Right after, there is a mini temple dedicated to Vali and Sugreeva, the kings of Kishkindha.

Navagraha Temple

Just behind the Vali Temple is a mandap housing the Navagraha (the nine planets). What is Navagraha? It is the 9 other planets in the Solar System. Do not confuse this number with the total number of planets in our Solar system. In Vedic Astrology, Moon, Rahu, and Ketu are also considered planets. Anyways, it is still awesome to conclude that while the world was still debating whether the Earth was flat or not, Indian sages already knew about the existence of 7 planets that made up our Solar system. Take that Cambridge scholars!

..while the world was still debating whether the Earth was flat or not, Hindu sages had not only learned about the existence of 7 planets in the Solar system, but also how they exert themselves on human existence

The Hindus believe that Navagrahas play a key role in their destiny. and are responsible for all the good or bad times one faces in life. According to Vedic Astrology, significance is attached to the positions of the nine planets in the twelve constellations of the zodiac. People believe that the transition of Saturn, Jupiter, Rahu, and Ketu from one zodiac sign to another sign will bring good or bad or mixed fortunes.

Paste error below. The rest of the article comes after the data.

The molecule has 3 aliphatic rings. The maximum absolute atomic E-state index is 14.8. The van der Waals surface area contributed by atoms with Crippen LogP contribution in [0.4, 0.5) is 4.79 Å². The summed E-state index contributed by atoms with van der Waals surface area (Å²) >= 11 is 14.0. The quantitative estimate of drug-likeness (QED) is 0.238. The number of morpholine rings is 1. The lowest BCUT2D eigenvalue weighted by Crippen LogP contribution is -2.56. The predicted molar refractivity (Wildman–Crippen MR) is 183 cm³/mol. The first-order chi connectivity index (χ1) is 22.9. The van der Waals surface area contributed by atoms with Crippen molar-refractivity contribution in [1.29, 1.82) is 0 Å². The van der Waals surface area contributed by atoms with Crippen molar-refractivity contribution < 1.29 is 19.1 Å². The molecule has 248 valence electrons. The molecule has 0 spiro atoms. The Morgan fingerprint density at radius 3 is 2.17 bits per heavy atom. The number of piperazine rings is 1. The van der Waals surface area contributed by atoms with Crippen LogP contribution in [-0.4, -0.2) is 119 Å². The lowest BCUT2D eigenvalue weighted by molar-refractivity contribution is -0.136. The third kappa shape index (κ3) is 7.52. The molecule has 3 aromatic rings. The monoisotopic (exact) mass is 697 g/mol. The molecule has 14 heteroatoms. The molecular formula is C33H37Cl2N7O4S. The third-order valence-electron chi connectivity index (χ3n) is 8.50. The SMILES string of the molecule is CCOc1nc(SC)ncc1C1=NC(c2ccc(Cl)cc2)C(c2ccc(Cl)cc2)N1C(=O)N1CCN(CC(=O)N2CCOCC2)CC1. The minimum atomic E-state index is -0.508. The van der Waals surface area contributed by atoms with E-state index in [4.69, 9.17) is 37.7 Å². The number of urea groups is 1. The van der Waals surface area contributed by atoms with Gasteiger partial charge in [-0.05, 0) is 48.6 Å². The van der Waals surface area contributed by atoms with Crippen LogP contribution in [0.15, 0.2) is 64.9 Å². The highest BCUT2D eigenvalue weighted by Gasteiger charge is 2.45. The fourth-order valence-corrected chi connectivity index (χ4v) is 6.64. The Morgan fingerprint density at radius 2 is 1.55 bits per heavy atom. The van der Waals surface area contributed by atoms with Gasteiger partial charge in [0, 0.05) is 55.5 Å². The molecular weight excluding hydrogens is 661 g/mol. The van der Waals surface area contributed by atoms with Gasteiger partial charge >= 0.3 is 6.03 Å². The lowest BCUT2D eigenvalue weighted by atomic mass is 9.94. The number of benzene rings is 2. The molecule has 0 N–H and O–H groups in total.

Coming around a full circle, we found ourselves in front of a big Nandi sculpture.

From here we walked towards the back of the temple grounds.

At the back of the temple, we found a pranala jutting out of the temple. The pranala is a discharge outlet attached to the wall of the sanctum. It is used to discharge the abhisheka-teertham water, milk, ghee, etc. poured over the temple idols during worship.

From the back of the temple complex, one can see Avani hill in the background which we will be hiking later.

After a thorough exploration of the temples, we moved on towards the Avani hill, where at the summit, another piece of the puzzle of Ramayana waits for us.